Point and Aim of Good Gun Room Design

December 24, 2016
Posted in Ideas


Gun rooms used to be such a simple concept. Tucked away in basements or outbuildings, all that had to be provided was plenty of storage along with safe, secure access for shotguns, rifles, kit and shooting paraphernalia. Glamorous it was not.

However, with the rise in popularity of shooting as a country pursuit, and the growing interest in interior architecture in general and intricate cabinetry design in particular, the gun room has arrived.

The gun room of today is an aspirational as much as an inspirational space where function meets form, where style and substance come together in a place where shooting as a hobby can not only be acknowledged, but celebrated.

And just as you would employ an interior designer to create a bespoke kitchen, bedroom suite or remodel the entire interior of your property, bespoke gun room design too has come of age. In order to achieve the appropriate physical envelope to do justice to your passion for rural pursuits, several diverse specialism need to come together in perfect harmony: interior design, artisan joinery and gun care expertise.

Here, Dakota Murphey in partnership with luxury interior designers, Artichoke to give you some of the main considerations for your gun room design.


How many guns does the room need to accommodate and how many people will be using the room? There’s a big difference between a cosy ‘den’ with a gun cabinet where you can relax by the fire with a drink and a cigar after your outing, and a large shoot with many guests. A practical room for 8-12 guns could be as small as 10 sqm. But if the gun room is to be used for equipment storage and display, including a drying/cleaning area and a boot room for after a shoot, 40 sqm is not excessive.

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Depending on your personal taste and overall design of the house, you may decide to furnish the room in traditional hunting lodge style, complete with wood panelling, or go for a more contemporary setting. In terms of designs, anything is possible. However, certain central questions will always need to be addressed:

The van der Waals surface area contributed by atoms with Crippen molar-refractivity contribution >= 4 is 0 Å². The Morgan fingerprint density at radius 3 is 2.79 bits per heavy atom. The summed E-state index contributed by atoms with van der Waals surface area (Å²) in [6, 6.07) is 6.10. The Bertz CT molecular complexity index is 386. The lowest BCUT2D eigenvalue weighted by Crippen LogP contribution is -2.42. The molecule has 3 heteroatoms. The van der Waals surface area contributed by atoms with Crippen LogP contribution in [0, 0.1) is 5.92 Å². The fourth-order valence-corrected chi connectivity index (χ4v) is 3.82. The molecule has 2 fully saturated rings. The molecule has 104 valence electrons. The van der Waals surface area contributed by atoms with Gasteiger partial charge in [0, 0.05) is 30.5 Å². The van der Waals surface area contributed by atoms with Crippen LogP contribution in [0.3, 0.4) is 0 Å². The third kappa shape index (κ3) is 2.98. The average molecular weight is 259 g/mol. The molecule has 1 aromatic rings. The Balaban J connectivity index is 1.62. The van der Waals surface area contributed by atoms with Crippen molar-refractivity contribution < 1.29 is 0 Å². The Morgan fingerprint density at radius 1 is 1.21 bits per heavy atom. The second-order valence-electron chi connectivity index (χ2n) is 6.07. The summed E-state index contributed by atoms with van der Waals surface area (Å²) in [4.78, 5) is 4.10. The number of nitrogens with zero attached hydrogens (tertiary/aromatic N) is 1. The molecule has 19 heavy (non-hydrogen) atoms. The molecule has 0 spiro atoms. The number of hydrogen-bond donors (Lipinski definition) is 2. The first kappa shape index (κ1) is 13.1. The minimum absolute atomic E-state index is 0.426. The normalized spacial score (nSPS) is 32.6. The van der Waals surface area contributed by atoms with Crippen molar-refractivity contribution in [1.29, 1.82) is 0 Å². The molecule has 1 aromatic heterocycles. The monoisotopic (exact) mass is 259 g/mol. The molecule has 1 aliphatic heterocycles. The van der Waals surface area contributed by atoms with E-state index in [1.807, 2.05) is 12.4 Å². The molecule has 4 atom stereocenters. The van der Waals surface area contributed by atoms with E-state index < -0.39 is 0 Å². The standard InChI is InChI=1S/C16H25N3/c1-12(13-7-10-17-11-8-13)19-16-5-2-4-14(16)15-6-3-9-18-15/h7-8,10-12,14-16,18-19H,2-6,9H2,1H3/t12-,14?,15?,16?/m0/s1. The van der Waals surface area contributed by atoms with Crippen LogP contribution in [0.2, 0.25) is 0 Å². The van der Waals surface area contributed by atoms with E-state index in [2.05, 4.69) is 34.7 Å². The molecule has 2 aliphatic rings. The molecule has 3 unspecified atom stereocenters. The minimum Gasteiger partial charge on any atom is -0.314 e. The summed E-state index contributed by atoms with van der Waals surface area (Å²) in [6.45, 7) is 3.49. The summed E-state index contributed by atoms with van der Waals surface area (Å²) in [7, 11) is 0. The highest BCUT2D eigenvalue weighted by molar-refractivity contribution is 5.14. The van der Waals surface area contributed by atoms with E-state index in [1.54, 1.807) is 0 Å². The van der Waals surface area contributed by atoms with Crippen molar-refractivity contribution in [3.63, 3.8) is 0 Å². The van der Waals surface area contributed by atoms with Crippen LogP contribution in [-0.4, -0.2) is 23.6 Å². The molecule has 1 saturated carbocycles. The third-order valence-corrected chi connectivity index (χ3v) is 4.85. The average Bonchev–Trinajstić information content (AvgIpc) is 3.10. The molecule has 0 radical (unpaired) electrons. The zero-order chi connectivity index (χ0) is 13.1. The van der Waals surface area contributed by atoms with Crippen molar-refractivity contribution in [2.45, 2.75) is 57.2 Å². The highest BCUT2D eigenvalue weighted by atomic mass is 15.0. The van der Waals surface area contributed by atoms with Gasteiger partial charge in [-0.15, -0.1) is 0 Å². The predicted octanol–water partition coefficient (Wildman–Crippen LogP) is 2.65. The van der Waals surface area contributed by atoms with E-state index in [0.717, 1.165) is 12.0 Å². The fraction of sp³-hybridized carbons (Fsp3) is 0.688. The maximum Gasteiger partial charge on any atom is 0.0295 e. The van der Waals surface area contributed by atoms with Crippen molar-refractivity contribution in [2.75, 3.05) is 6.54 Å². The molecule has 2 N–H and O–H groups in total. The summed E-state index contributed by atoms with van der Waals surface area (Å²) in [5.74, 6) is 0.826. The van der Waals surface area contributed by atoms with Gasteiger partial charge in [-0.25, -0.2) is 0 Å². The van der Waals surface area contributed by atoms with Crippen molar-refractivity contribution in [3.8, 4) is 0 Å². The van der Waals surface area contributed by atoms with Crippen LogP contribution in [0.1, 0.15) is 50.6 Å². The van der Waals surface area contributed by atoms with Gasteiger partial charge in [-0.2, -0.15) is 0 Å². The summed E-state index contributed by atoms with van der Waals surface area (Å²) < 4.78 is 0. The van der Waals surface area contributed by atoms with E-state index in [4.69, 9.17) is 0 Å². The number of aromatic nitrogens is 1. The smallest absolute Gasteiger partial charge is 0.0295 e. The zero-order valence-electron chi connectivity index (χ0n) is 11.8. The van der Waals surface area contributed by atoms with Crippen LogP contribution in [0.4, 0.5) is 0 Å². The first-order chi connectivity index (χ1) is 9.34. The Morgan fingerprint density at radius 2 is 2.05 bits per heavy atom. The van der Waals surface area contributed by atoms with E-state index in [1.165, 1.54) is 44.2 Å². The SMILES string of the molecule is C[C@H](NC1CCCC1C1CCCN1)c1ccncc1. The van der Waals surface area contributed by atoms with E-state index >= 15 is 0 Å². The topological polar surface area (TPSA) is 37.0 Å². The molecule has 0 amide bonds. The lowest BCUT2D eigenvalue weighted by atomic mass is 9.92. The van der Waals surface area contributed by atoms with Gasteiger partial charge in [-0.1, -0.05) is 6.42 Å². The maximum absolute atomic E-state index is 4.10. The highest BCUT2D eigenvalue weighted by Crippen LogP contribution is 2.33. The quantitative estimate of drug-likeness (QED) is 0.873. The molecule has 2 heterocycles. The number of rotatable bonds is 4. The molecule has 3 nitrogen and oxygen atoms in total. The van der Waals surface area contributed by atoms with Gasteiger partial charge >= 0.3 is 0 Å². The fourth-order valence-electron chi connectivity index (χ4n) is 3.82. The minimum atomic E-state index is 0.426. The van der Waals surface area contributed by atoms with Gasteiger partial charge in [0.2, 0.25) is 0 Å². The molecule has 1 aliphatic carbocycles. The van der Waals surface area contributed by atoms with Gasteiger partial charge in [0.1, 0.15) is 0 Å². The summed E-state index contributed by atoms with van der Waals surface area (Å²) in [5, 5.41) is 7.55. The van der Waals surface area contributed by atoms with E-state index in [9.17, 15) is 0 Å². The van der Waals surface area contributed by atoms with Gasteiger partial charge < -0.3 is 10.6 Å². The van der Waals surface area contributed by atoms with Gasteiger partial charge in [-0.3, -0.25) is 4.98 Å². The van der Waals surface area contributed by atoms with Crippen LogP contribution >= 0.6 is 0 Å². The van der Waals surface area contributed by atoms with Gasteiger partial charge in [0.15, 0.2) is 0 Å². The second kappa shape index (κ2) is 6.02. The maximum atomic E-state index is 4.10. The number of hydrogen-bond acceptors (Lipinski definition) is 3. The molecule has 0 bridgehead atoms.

• Should your gun collection be on display or stored away? If you decide to show off your collection, should display cabinets be vertical or horizontal? What about drawers for ammunition?
  • Don’t forget about trophy display cabinets to exhibit your achievements, and shelving for your personal library of hunting and shooting books.
  • A central leather topped table (so as not to scratch the metal of the gun) can be useful as a cleaning and/or drying area, as would a drying rack. Rust is the enemy of all guns, so proper air drying is essential.
  • For convivial entertaining in comfort, you might like to fit out the gun room with a seating area of sofas and armchairs. A drinks cabinet and a servery will come in handy too, especially if you have guests.
  • Consider having window shutters installed. Not only do they look fantastic, they provide additional security for you and your gun collection too.

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Treat your gun room as another reception room and personalise the space with appropriate wall decorations. Hunting themed paintings and artwork alongside hunting trophies (real or otherwise) or other gun related objeсts would add real character and style to the room. Maybe a geographical map of the local area to feature on the wall too?

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Style and functionality are all very well, but when it comes to guns, proper security must surely be the overriding consideration. Security must comply with all local constabulary and Home Office regulations. For the correct storage of shotguns, the gun room itself must either have been designed as a ‘strong room’ with 5 bolt door locks, or individual gun cabinets must be bolted to a solid wall. Rifles and ammunition need more security provisions in addition to that.


In order to avoid problems later, a consultation with the local constabulary firearms office at the gun room design stage is highly recommended. Top level security doesn’t need to detract from the attractiveness of the room – ask your interior designer and a home security expert to come up with subtle yet effective ways to keep the guns secure.


Finally, it goes without saying that your gun room should be connected to your home security system, and ideally covered by CCTV, in case of fire, unauthorised access and theft. Your local police authority should be your point of contact for comprehensive theft protection advice.

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